A grieving woman who killed the “love of her life” by running him over with her car has avoided a prison sentence.
Grace Ross, 21, struck Joshua Kerr close to the farm where he worked in Leslie, near Glenrothes, Fife on May 22, 2020.
The 18-year-old never survived having suffered a catastrophic head injury.
Prosecutor Gavin Anderson told the High Court in Glasgow in June how the couple had been together for three years.
They had an argument before the incident over Joshua’s finances including what was described as a “cash app” on his phone.
On Monday, Ross, of Glenrothes, Fife, appeared at the High Court in Edinburgh for sentencing having plead guilty earlier this year to a charge of causing Joshua’s death by careless driving.
Her lawyer Donald Findlay QC told judge Lord Braid that she was genuinely remorseful for causing Mr Kerr’s death.
Mr Findlay also told the judge that his client had suffered post traumatic stress disorder from seeing her boyfriend die.
He urged Lord Braid not to send Ross to jail saying it was in the public interest for another disposal to be given to her.
Lord Braid agreed and ordered Ross to perform 300 hours community service.
He said that he had to take into account sentencing guidelines for people aged under 25 – these state that accused young people should only be sent to prison if no other sentence is available.
Lord Braid also concluded that the circumstances of the collision and its aftermath meant that Ross could be dealt with by a community payback order.
Passing sentence, Lord Braid told Ross: “You stopped your car, got out of the vehicle and contacted the emergency services. You administered first aid to Mr Kerr.
“I have read Victim Impact Statements which describe the loss and void which have been left in the lives of Mr Kerr’s family and friends.
“There is no sentence that I can pass which can ever fill that.
“I have also taken into account the remorse that you expressed which I accept is genuine.
“You are also aged 21 so I must take into account Scottish Sentencing Council Guidelines for people of your age into account.
“I have also taken into account the submissions made by your counsel.
“I have come to the view that there is a suitable alternative to imprisonment. I will impose a community payback order of 300 hours unpaid work which will have to be completed within 18 months.”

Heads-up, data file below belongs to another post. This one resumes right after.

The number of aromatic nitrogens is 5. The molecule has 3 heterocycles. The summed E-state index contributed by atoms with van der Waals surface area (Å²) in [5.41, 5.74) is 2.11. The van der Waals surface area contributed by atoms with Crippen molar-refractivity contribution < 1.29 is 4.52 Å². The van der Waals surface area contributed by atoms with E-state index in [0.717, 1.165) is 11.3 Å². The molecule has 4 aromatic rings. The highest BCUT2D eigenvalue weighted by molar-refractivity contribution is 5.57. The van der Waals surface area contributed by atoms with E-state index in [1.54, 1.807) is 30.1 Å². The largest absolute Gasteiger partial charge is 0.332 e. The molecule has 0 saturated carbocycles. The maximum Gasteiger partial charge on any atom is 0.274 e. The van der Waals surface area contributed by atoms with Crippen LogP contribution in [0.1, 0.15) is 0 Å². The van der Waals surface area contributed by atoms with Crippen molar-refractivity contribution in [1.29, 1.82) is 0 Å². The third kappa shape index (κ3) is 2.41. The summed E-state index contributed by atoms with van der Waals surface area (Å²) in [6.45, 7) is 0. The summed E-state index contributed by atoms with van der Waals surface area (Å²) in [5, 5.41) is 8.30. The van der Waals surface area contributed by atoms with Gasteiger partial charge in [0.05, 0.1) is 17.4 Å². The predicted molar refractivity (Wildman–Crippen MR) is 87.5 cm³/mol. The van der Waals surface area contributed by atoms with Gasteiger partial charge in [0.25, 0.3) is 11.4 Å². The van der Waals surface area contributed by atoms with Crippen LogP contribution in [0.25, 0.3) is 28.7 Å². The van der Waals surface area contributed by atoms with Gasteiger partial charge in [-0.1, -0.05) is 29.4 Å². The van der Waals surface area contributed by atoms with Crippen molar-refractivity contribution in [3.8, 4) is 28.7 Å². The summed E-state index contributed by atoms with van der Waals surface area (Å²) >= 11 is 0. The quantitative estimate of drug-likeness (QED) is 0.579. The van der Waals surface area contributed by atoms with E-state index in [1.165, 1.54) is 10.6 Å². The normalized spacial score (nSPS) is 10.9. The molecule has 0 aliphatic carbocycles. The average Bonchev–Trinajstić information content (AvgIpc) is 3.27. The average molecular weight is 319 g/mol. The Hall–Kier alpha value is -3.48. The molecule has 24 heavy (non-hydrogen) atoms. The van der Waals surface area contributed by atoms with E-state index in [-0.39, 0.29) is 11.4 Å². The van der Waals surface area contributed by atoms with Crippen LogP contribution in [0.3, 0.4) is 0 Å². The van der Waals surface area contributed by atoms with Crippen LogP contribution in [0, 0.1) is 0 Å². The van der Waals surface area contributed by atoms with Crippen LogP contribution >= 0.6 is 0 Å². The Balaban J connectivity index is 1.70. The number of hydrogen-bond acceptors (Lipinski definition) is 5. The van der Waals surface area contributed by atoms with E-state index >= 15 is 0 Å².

A female relative of Mr Kerr did not agree with Lord Braid’s sentencing and shouted: “She’s a murderer and I hate her.”
At earlier proceedings, prosecutor Gavin Anderson told the court of how it was Ross’s “suspicion” that the farmhand was hiding things from her.
The advocate depute: “She said she was coming to the farm unless he handed over the code to the cash app.”
Ross then turned up around 11am that morning.
It was there she got hold of Joshua’s phone and got back into her Vauxhall Corsa.
Ross initially accelerated harshly – her boyfriend was not in front of the vehicle at the time.
She then went on to do a three-point turn on the narrow road and investigators reckon Ross was travelling at just 2.3mph before she then hit the Raith Rovers fan.
Mr Anderson added: “He was struck by the front offside which caused him to fall and then be under the car.
“Once he was lying on his back, both of the offside wheels went over him.
“One left a tyre tread imprint on his trousers as it passed over his leg.
“The rear offside wheel ran over his head and caused a significant skull fracture – the injury was incompatible with life.”
A hysterical Ross immediately leapt out the motor screaming and rushed to help the teenager before dialling 999.
Joshua never recovered from his injuries.
Ross begged police who arrived that she wanted to give her boyfriend “one last hug”, but was stopped from doing so.
She told officers: “He jumped in front of me and I hit him. We had a fight and I came up to see him.
“When I tried to leave, he jumped in front of me and I hit him.”
It also emerged her concerns about the app were said to be “unfounded”.
Ross initially appeared in the dock days after the incident charged with Joshua’s murder.
When the case first called at the high court last October, she was instead accused of causing death by dangerous driving before pleading guilty to the lesser charge last June.
On Monday, Mr Findlay described the case as being “tragic at all levels” and expressed his condolences to Joshua’s family.
He said that Ross – who was set to study politics at university before the collision – had been “deeply affected” by the incident and had suffered PTSD.
He added: “Ms Ross continues to grieve for the loss of her boyfriend, her partner, for the love of her life.
“She has never been anything other than deeply sorry for the events that happened that day.
“This is a case which I would invite your lordship to consider why it would serve the public interest in depriving this young woman of her liberty.
“She is 21 years of age. She has her whole life in front of her.”
Lord Braid then handed Ross a Community Payback Order. He also banned Ross from driving for five years.